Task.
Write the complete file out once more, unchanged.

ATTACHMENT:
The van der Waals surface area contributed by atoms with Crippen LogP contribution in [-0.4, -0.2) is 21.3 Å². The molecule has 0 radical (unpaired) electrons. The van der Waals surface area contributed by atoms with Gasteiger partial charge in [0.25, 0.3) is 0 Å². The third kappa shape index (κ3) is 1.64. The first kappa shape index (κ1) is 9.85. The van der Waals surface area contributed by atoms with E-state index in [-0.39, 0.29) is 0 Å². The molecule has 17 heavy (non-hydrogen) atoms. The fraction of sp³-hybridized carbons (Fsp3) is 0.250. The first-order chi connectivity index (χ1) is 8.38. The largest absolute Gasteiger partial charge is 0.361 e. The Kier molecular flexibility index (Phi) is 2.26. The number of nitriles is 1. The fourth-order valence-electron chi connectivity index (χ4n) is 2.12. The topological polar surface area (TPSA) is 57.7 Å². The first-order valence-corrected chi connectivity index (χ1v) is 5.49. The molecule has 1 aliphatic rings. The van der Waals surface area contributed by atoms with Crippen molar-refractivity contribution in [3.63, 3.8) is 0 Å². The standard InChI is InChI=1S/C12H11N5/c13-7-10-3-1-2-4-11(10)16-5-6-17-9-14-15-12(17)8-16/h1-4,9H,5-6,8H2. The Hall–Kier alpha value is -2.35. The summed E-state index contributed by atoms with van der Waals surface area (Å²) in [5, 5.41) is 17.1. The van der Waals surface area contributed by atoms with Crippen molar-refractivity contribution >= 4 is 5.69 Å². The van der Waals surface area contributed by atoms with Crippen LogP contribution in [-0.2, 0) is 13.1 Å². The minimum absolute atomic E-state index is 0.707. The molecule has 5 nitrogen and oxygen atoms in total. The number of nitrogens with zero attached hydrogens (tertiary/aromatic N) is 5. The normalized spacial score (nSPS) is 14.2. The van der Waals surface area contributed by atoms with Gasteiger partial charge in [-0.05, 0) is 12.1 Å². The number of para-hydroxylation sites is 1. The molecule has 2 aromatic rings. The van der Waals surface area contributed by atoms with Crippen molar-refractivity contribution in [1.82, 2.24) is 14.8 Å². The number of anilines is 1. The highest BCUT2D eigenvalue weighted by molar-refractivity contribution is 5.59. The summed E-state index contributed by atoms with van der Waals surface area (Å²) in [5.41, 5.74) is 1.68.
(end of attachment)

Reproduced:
The van der Waals surface area contributed by atoms with Crippen LogP contribution in [-0.4, -0.2) is 21.3 Å². The molecule has 0 radical (unpaired) electrons. The van der Waals surface area contributed by atoms with Gasteiger partial charge in [0.25, 0.3) is 0 Å². The third kappa shape index (κ3) is 1.64. The first kappa shape index (κ1) is 9.85. The van der Waals surface area contributed by atoms with E-state index in [-0.39, 0.29) is 0 Å². The molecule has 17 heavy (non-hydrogen) atoms. The fraction of sp³-hybridized carbons (Fsp3) is 0.250. The first-order chi connectivity index (χ1) is 8.38. The largest absolute Gasteiger partial charge is 0.361 e. The Kier molecular flexibility index (Phi) is 2.26. The number of nitriles is 1. The fourth-order valence-electron chi connectivity index (χ4n) is 2.12. The topological polar surface area (TPSA) is 57.7 Å². The first-order valence-corrected chi connectivity index (χ1v) is 5.49. The molecule has 1 aliphatic rings. The van der Waals surface area contributed by atoms with Crippen molar-refractivity contribution in [3.63, 3.8) is 0 Å². The standard InChI is InChI=1S/C12H11N5/c13-7-10-3-1-2-4-11(10)16-5-6-17-9-14-15-12(17)8-16/h1-4,9H,5-6,8H2. The Hall–Kier alpha value is -2.35. The summed E-state index contributed by atoms with van der Waals surface area (Å²) in [5, 5.41) is 17.1. The van der Waals surface area contributed by atoms with Crippen molar-refractivity contribution >= 4 is 5.69 Å². The van der Waals surface area contributed by atoms with Crippen LogP contribution in [-0.2, 0) is 13.1 Å². The minimum absolute atomic E-state index is 0.707. The molecule has 5 nitrogen and oxygen atoms in total. The number of nitrogens with zero attached hydrogens (tertiary/aromatic N) is 5. The normalized spacial score (nSPS) is 14.2. The van der Waals surface area contributed by atoms with Gasteiger partial charge in [-0.05, 0) is 12.1 Å². The number of para-hydroxylation sites is 1. The molecule has 2 aromatic rings. The van der Waals surface area contributed by atoms with Crippen molar-refractivity contribution in [1.82, 2.24) is 14.8 Å². The number of anilines is 1. The highest BCUT2D eigenvalue weighted by molar-refractivity contribution is 5.59. The summed E-state index contributed by atoms with van der Waals surface area (Å²) in [5.41, 5.74) is 1.68.